(NEW YORK) — Simone Biles is an unstoppable force in the world of gymnastics. The 24-year-old Olympic champion, one of the greatest female gymnasts of all time, is the most decorated U.S. gymnast ever, according to Team USA.
She’s proven her unmatched skills time and time again by nailing challenging moves never done before. Biles had four signature moves named after her in three different events: on the floor, on vault, and on the balance beam.
“The demand on the body is extraordinary, and the physical conditioning that has to take place in order to be able to withstand that kind of pressure is, frankly, off the charts,” said Don Spencer, gymnastic coach and USA Gymnastics Power TeamGym Technical Committee chairman.
Here’s a look at Biles’ signature moves and what makes them so challenging:
The “Biles on the floor” was first successfully completed by Biles on the world stage in 2013 at the World Artistic Gymnastics Championships. This move is a double layout with a half-twist, which means that her body remains straight and elongated as she flips twice. While in the air, she completes a half-twist.
What makes this move so challenging is the “blind landing,” according to Courtney Johnson, a USA Gymnastics-accredited judge. This means that Biles can’t see the floor where she will land when she comes down from the flip.
Not only does she have to be extremely high in the air to do two full, stretched-out flips, but the half-twist makes this move more difficult, Johnson said.
Her second signature move on the floor, “Biles II,” was first successfully completed on the world stage in October 2019 at the World Championships in Stuttgart, Germany. For this move — a triple-double — Biles flips twice while twisting three times before hitting the ground.
“The timing has to be good enough for you to still get that height in the air but also move your arms to start this spin-rotation part,” Johnson told ABC News.
Biles is the first female gymnast to ever complete a triple-double.
The “Biles on the vault,” a Yurchenko half-on with two twists, was first successfully completed on the world stage at the 2018 World Championships. Yurchenko is a type of move named after Soviet gymnast Natalie Yurchenko that involves a round-off onto the spring board, followed by a back handspring on the vault.
So, Biles does a round-off, into a back hand-spring with a half turn, and completes the move by twisting twice in a somersault.
It was assigned a difficulty score of 6.4 — which makes it one of the most difficult vaults in women’s artistic gymnastics.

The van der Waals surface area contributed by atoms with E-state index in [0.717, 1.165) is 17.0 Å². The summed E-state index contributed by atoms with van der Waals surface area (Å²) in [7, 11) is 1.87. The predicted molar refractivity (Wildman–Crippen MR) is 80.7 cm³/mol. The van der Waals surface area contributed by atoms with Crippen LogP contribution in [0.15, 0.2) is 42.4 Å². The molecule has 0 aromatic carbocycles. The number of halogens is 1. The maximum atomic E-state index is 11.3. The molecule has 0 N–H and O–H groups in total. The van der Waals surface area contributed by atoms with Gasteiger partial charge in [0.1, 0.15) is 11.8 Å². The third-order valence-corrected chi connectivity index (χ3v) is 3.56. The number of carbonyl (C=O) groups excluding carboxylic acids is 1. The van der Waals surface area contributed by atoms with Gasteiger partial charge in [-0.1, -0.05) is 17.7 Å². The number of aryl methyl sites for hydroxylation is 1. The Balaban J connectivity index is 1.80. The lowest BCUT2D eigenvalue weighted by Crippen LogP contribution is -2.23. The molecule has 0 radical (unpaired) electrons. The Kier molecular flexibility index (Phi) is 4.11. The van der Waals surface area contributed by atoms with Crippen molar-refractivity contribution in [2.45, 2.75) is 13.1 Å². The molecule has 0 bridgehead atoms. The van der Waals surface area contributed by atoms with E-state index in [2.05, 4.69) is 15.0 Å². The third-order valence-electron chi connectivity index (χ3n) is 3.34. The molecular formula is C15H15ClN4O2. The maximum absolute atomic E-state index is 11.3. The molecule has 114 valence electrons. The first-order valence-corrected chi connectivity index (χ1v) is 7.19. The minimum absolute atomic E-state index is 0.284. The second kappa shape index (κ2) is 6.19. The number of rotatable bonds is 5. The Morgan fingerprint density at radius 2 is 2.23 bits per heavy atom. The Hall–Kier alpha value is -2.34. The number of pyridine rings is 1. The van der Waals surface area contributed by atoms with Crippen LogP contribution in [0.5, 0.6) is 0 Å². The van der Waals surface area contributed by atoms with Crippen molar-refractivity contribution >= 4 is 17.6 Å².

However, if Biles lands a Yurchenko double pike at the Tokyo Olympics — a roundoff, a back handspring and two straight-legged backflips — she will likely have a fifth move named after her. She’s already performed and successfully landed the move in competition.
On the balance beam
The “Biles on the balance beam,” which was first completed on the international stage at the 2019 World Championships, features a double-double dismount. Biles is the first gymnast to ever complete this skill, according to Team USA.
“If you’re listing the level of difficulty amongst all those skills, I would say the balance beam dismount is probably at the top of the list,” said former UCLA gymnastics coach Valorie Kondos Field.
The move is a double-twisting double backflip, completed on a 4-inch wide beam.
“The one that is just mind boggling to me is the dismount of balance,” Spencer said. “It’s hard enough just to get to a dismount, with multiple skills in front of it going down a straight line. To be able to execute a skill that twists twice and flips twice from a balance beam … that is just absolutely phenomenal.”
Coaches say that Biles’ genetics likely has a lot to do with her success. Johnson said her 4-foot-8-inch height and small stature gives her more time in the air to do high-difficulty skills, and it makes her unstoppable when combined with her strong, muscular build.
“She’s using her body and her muscles as efficiently as possible and it makes her that much more powerful,” Johnson said.
Her strength allows her to push her smaller body higher up into the air, Johnson said. And since she’s shorter and takes up less space — she can manage more twists, turns, and stunts than her competitors.
However, experts also say Biles’ mental strength and drive have likely played a big role in her gymnastics prowess.
“Your stress levels from the mental strain can really affect and manifest physically, so to be able to overcome those things and compete at the level that she’s competing is amazing and it just sets her apart,” Johnson said.
The pressure is on, with coaches, gymnasts and judges alike praising her focus.
“The focus has to be just razor blades sharp,” Spencer said. “The margin of error is so small, that one minor mishap — if it happens early, it can multiply and exacerbate the end, and even if it happens late, it can mess it up the landing, and so on.”
Biles is heading to her second Olympics, following a stunning set of wins in the 2016 Olympic games. Biles won the individual gold medals in all-around, vault, and floor — and now she’s ready to take on Tokyo.
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